Solved

How to Defined Engaged Segment

  • 30 January 2024
  • 4 replies
  • 204 views

Userlevel 4
Badge +7

Hi All

 

I run an online sunglasses and prescription eyewear store.

Our customers are not frequent purchasers and in many cases their purchase follow stheir 24 month recall for eye exam from their Optometrist. Others will buy a pair of non prescription sunglasses each spring. Of course we have outliers and are doing our best to increase shopping frequency, however this is the general rule.

My question is regarding list size. We are collecting a lot of sign ups and as you will be aware Klaviyo can get quite expensive. This allied to the fact that you dont want to be sending emails to folks who never or who have stopped opening I would like advice on how to define what an engaged profile is.

This would be so different from a daily news email to a realtor and every other business lies somewhere between.

I would love your suggestions bearing in mind that we work within  a 24 month cycle for prescription eyewear should we consider anyone who has opened one of our ( monthly ) emails in the last 12 months or clicked on an email in last 15 months or should we get much tighter and make it open in 3 months or clicked in 6?

 

I look forward to your thoughts...

 

Sean

icon

Best answer by Ashley I. 31 January 2024, 03:04

View original

4 replies

Userlevel 5
Badge +18

Hi @SeanMcC! I think one other question I have for this is how many emails are you sending? This could change what I would suggest. If you are sending a couple emails a month, then I think the 3 month email segment would work, but if you are sending out monthly emails, I think you’d want a longer engagement window.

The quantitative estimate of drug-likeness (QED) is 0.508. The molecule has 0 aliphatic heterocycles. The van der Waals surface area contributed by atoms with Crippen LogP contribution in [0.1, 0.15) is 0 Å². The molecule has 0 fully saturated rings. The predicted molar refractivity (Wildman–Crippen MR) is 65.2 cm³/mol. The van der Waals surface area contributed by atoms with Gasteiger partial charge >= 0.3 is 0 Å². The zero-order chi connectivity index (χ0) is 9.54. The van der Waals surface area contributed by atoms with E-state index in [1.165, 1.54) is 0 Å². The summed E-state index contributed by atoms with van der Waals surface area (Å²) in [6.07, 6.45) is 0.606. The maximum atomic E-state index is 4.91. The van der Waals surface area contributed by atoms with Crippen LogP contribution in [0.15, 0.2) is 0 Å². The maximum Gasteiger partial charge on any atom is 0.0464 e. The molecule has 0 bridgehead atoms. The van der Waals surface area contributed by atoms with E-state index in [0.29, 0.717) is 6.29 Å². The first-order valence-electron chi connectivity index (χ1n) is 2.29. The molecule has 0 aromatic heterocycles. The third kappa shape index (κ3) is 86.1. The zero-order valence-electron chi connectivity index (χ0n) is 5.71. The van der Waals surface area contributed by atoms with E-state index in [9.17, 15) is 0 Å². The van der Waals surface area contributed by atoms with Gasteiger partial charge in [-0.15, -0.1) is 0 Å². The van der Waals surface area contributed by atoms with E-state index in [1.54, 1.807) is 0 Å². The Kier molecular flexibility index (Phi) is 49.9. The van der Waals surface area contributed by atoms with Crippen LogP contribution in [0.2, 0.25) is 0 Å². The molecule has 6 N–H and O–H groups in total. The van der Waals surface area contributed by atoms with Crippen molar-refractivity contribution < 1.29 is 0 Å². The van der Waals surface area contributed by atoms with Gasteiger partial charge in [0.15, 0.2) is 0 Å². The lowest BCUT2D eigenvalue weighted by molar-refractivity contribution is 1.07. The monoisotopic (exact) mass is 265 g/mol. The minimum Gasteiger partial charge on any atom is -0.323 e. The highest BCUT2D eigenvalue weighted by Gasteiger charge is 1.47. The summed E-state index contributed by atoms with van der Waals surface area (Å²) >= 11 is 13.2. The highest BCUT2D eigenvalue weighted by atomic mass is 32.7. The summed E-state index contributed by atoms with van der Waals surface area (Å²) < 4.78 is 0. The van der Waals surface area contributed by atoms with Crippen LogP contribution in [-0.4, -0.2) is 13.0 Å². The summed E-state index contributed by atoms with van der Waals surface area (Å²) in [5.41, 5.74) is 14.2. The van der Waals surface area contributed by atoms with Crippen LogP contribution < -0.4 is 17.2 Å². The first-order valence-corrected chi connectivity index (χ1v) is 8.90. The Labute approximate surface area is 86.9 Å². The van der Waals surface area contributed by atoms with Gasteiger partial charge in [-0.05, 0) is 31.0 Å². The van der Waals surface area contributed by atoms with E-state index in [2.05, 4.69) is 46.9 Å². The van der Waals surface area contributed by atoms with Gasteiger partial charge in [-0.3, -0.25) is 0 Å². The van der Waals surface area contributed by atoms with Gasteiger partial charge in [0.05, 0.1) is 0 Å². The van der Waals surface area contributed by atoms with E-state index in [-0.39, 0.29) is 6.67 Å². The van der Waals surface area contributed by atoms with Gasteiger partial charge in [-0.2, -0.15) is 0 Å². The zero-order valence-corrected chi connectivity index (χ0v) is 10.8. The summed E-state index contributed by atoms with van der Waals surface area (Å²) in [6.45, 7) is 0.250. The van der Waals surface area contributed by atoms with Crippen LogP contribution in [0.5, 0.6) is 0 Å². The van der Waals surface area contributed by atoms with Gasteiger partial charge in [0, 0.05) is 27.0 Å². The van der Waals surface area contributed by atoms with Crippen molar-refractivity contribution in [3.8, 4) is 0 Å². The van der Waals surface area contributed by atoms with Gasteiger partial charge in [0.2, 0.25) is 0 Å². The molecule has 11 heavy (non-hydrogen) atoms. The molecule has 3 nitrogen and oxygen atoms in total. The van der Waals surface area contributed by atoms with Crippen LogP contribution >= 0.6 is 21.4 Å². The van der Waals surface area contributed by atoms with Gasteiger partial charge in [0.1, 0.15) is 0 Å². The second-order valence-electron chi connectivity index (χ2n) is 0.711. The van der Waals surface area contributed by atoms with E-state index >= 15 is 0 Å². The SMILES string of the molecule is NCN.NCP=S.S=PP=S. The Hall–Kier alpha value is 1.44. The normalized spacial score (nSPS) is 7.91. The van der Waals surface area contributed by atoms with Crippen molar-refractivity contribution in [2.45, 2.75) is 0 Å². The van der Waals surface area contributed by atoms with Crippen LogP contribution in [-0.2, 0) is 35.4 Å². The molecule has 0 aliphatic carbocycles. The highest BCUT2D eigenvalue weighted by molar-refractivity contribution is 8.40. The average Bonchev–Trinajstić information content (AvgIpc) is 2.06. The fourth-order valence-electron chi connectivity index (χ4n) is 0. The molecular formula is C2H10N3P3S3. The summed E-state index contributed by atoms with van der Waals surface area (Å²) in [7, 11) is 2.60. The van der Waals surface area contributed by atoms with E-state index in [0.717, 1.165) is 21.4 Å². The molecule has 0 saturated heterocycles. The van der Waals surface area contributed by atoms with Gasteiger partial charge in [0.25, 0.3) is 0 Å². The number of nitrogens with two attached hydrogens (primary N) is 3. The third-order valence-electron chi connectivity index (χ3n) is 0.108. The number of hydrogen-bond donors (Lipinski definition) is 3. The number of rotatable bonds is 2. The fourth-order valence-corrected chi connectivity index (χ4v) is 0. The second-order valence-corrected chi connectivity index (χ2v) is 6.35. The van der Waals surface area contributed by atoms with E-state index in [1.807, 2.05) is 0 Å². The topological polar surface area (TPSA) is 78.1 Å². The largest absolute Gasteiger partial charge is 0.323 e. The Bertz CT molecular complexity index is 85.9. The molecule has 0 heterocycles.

Userlevel 4
Badge +7

Hi @chelsgrove Thansk for your reply. Due to the length of repurchase cycle it is no more than one per month outside of BFCM of course ;)

Sean

Userlevel 6
Badge +35

Hi @SeanMcC !

With your current sending frequency, I would recommend building 30, 60, and 90-day engaged segments in Klaviyo. These will capture your most engaged users who are most likely to continue interacting with your brand. 

For more details on how to create these segments, you can check out this Help Center article, or there is a great tutorial here on the Community for how to do this: 


You can also, of course, expand these into 180 or 365-day engaged segments if you find those are better suited to your customers’ buying journeys. And adjustments can also be made if you find these segments to be too restrictive on the volume of subscribers that meet the definition of the segments. 

Hope this helps! 

I’ll let @chelsgrove chime in here as well with her insights :)

--

Ashley Ismailovski

Userlevel 6
Badge +24

Hi @SeanMcC!

 

You have great recommendations from @chelsgrove and @Ashley I. to help you get started. 

 

There’s one more thing I’d encourage you to work into this segment strategy: take a closer look at whether or not someone’s placed an order with you, especially when it comes to colder segments. 

 

So within the 30-60-90-180 day windows, you might also evaluate if someone has Placed Order 0 times over all time, at least once, at least twice, etc. 

 

You might find there are people in the 180 day group of engagement with emails that have purchased 2+ times. Sometimes these people have a higher level of engagement than a subscriber with 0 orders that’s opening and clicking your emails within the last 90 days. 

 

It will take some time to build all these different segments (cloning segments and revising some conditions helps speed it up). But once you take the time to understand how your list breaks down, and the ratios of your prospects that are more or less engaged, and your customers that are more or less engaged, you’ll gain useful insight into your list. 

 

That will help you shape your campaign sending strategy with more confidence. You might also find a few opportunities for flow! You’ll start to see scenarios like nurturing a 1x customer to come back for another pair of glasses, recommending sunglasses to those who’ve only bought prescription glasses, etc. 

 

Warmly,

Gabrielle

Reply